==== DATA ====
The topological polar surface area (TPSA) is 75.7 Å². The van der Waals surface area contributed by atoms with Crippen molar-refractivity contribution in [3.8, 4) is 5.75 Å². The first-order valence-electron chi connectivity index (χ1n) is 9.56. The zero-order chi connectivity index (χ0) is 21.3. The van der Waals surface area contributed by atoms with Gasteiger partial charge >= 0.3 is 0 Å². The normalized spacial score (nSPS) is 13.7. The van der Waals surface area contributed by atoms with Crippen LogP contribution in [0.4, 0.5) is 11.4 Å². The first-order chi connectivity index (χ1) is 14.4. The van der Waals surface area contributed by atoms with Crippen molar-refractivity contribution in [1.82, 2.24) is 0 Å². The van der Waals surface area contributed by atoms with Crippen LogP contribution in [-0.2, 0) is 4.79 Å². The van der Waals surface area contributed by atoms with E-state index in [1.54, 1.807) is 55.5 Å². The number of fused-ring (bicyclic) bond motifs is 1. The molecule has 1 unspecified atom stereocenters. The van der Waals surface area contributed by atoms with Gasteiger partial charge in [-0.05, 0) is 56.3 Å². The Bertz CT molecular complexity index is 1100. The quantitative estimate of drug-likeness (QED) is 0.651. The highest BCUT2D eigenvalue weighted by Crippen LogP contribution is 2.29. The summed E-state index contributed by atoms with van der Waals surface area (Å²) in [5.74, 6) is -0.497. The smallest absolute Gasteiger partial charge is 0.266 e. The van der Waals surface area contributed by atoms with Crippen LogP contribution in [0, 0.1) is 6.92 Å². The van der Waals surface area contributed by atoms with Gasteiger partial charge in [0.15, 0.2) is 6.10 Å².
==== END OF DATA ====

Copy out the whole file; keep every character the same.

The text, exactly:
The topological polar surface area (TPSA) is 75.7 Å². The van der Waals surface area contributed by atoms with Crippen molar-refractivity contribution in [3.8, 4) is 5.75 Å². The first-order valence-electron chi connectivity index (χ1n) is 9.56. The zero-order chi connectivity index (χ0) is 21.3. The van der Waals surface area contributed by atoms with Gasteiger partial charge >= 0.3 is 0 Å². The normalized spacial score (nSPS) is 13.7. The van der Waals surface area contributed by atoms with Crippen LogP contribution in [0.4, 0.5) is 11.4 Å². The first-order chi connectivity index (χ1) is 14.4. The van der Waals surface area contributed by atoms with Crippen molar-refractivity contribution in [1.82, 2.24) is 0 Å². The van der Waals surface area contributed by atoms with Crippen LogP contribution in [-0.2, 0) is 4.79 Å². The van der Waals surface area contributed by atoms with E-state index in [1.54, 1.807) is 55.5 Å². The number of fused-ring (bicyclic) bond motifs is 1. The molecule has 1 unspecified atom stereocenters. The van der Waals surface area contributed by atoms with Gasteiger partial charge in [-0.05, 0) is 56.3 Å². The Bertz CT molecular complexity index is 1100. The quantitative estimate of drug-likeness (QED) is 0.651. The highest BCUT2D eigenvalue weighted by Crippen LogP contribution is 2.29. The summed E-state index contributed by atoms with van der Waals surface area (Å²) in [5.74, 6) is -0.497. The smallest absolute Gasteiger partial charge is 0.266 e. The van der Waals surface area contributed by atoms with Crippen LogP contribution in [0, 0.1) is 6.92 Å². The van der Waals surface area contributed by atoms with Gasteiger partial charge in [0.15, 0.2) is 6.10 Å².